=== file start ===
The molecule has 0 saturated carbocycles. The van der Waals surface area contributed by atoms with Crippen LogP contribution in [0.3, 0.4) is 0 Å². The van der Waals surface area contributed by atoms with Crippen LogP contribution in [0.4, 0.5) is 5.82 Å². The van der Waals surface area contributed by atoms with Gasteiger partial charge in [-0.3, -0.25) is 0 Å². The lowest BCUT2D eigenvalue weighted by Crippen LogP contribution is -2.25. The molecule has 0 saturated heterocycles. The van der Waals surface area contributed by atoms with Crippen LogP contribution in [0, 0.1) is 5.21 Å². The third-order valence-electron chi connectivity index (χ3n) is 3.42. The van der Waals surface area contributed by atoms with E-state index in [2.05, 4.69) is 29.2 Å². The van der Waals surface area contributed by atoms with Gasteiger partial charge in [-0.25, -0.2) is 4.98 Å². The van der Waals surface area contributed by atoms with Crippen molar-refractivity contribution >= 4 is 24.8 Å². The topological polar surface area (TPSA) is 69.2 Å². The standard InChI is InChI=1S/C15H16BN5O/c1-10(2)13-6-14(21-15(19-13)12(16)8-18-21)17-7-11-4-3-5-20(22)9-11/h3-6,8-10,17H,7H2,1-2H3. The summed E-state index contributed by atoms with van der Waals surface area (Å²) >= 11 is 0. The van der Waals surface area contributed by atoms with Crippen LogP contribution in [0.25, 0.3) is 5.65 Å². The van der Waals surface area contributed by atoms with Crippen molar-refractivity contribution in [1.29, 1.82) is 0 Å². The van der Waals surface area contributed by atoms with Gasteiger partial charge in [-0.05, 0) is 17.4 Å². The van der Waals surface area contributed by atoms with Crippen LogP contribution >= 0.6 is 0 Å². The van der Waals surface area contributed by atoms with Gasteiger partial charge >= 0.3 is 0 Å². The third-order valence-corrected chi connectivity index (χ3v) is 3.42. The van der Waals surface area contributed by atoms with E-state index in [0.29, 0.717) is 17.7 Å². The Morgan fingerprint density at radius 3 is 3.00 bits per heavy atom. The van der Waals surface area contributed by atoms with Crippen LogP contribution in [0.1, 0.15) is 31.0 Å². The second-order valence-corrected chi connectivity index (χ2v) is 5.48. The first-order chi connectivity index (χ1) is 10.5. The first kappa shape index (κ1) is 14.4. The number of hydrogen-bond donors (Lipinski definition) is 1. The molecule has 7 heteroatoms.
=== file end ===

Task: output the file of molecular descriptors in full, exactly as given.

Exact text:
The molecule has 0 saturated carbocycles. The van der Waals surface area contributed by atoms with Crippen LogP contribution in [0.3, 0.4) is 0 Å². The van der Waals surface area contributed by atoms with Crippen LogP contribution in [0.4, 0.5) is 5.82 Å². The van der Waals surface area contributed by atoms with Gasteiger partial charge in [-0.3, -0.25) is 0 Å². The lowest BCUT2D eigenvalue weighted by Crippen LogP contribution is -2.25. The molecule has 0 saturated heterocycles. The van der Waals surface area contributed by atoms with Crippen LogP contribution in [0, 0.1) is 5.21 Å². The third-order valence-electron chi connectivity index (χ3n) is 3.42. The van der Waals surface area contributed by atoms with E-state index in [2.05, 4.69) is 29.2 Å². The van der Waals surface area contributed by atoms with Gasteiger partial charge in [-0.25, -0.2) is 4.98 Å². The van der Waals surface area contributed by atoms with Crippen molar-refractivity contribution >= 4 is 24.8 Å². The topological polar surface area (TPSA) is 69.2 Å². The standard InChI is InChI=1S/C15H16BN5O/c1-10(2)13-6-14(21-15(19-13)12(16)8-18-21)17-7-11-4-3-5-20(22)9-11/h3-6,8-10,17H,7H2,1-2H3. The summed E-state index contributed by atoms with van der Waals surface area (Å²) >= 11 is 0. The van der Waals surface area contributed by atoms with Crippen LogP contribution in [0.25, 0.3) is 5.65 Å². The van der Waals surface area contributed by atoms with Crippen molar-refractivity contribution in [1.29, 1.82) is 0 Å². The van der Waals surface area contributed by atoms with Gasteiger partial charge in [-0.05, 0) is 17.4 Å². The van der Waals surface area contributed by atoms with Crippen LogP contribution >= 0.6 is 0 Å². The van der Waals surface area contributed by atoms with Gasteiger partial charge >= 0.3 is 0 Å². The third-order valence-corrected chi connectivity index (χ3v) is 3.42. The van der Waals surface area contributed by atoms with E-state index in [0.29, 0.717) is 17.7 Å². The Morgan fingerprint density at radius 3 is 3.00 bits per heavy atom. The van der Waals surface area contributed by atoms with Crippen LogP contribution in [0.1, 0.15) is 31.0 Å². The second-order valence-corrected chi connectivity index (χ2v) is 5.48. The first-order chi connectivity index (χ1) is 10.5. The first kappa shape index (κ1) is 14.4. The number of hydrogen-bond donors (Lipinski definition) is 1. The molecule has 7 heteroatoms.